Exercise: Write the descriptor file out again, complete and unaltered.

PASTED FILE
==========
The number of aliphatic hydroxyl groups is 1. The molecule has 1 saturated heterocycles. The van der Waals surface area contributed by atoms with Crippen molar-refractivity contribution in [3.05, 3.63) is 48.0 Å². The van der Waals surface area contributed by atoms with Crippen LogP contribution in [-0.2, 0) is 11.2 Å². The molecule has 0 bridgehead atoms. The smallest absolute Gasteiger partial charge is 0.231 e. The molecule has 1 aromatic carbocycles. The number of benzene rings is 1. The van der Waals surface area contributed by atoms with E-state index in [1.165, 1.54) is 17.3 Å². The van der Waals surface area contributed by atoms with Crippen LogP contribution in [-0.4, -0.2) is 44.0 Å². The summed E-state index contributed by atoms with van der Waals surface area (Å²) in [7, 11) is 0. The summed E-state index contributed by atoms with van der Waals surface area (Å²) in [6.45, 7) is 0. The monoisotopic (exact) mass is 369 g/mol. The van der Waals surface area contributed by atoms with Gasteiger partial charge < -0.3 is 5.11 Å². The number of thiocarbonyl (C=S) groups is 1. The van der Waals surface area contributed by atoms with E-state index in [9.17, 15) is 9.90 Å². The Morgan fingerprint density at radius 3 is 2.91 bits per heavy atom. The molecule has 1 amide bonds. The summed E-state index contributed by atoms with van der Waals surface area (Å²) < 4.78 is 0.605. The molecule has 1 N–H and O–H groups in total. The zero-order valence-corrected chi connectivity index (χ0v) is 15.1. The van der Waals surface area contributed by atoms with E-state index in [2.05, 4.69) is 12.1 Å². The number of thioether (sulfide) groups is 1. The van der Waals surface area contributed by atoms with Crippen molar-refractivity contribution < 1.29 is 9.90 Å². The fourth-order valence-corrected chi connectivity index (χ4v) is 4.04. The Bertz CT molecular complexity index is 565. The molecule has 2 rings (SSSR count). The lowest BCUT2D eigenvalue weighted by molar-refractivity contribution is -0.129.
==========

The number of aliphatic hydroxyl groups is 1. The molecule has 1 saturated heterocycles. The van der Waals surface area contributed by atoms with Crippen molar-refractivity contribution in [3.05, 3.63) is 48.0 Å². The van der Waals surface area contributed by atoms with Crippen LogP contribution in [-0.2, 0) is 11.2 Å². The molecule has 0 bridgehead atoms. The smallest absolute Gasteiger partial charge is 0.231 e. The molecule has 1 aromatic carbocycles. The number of benzene rings is 1. The van der Waals surface area contributed by atoms with E-state index in [1.165, 1.54) is 17.3 Å². The van der Waals surface area contributed by atoms with Crippen LogP contribution in [-0.4, -0.2) is 44.0 Å². The summed E-state index contributed by atoms with van der Waals surface area (Å²) in [7, 11) is 0. The summed E-state index contributed by atoms with van der Waals surface area (Å²) in [6.45, 7) is 0. The monoisotopic (exact) mass is 369 g/mol. The van der Waals surface area contributed by atoms with Gasteiger partial charge < -0.3 is 5.11 Å². The number of thiocarbonyl (C=S) groups is 1. The van der Waals surface area contributed by atoms with E-state index in [9.17, 15) is 9.90 Å². The Morgan fingerprint density at radius 3 is 2.91 bits per heavy atom. The molecule has 1 amide bonds. The summed E-state index contributed by atoms with van der Waals surface area (Å²) < 4.78 is 0.605. The molecule has 1 N–H and O–H groups in total. The zero-order valence-corrected chi connectivity index (χ0v) is 15.1. The van der Waals surface area contributed by atoms with E-state index in [2.05, 4.69) is 12.1 Å². The number of thioether (sulfide) groups is 1. The van der Waals surface area contributed by atoms with Crippen molar-refractivity contribution < 1.29 is 9.90 Å². The fourth-order valence-corrected chi connectivity index (χ4v) is 4.04. The Bertz CT molecular complexity index is 565. The molecule has 2 rings (SSSR count). The lowest BCUT2D eigenvalue weighted by molar-refractivity contribution is -0.129.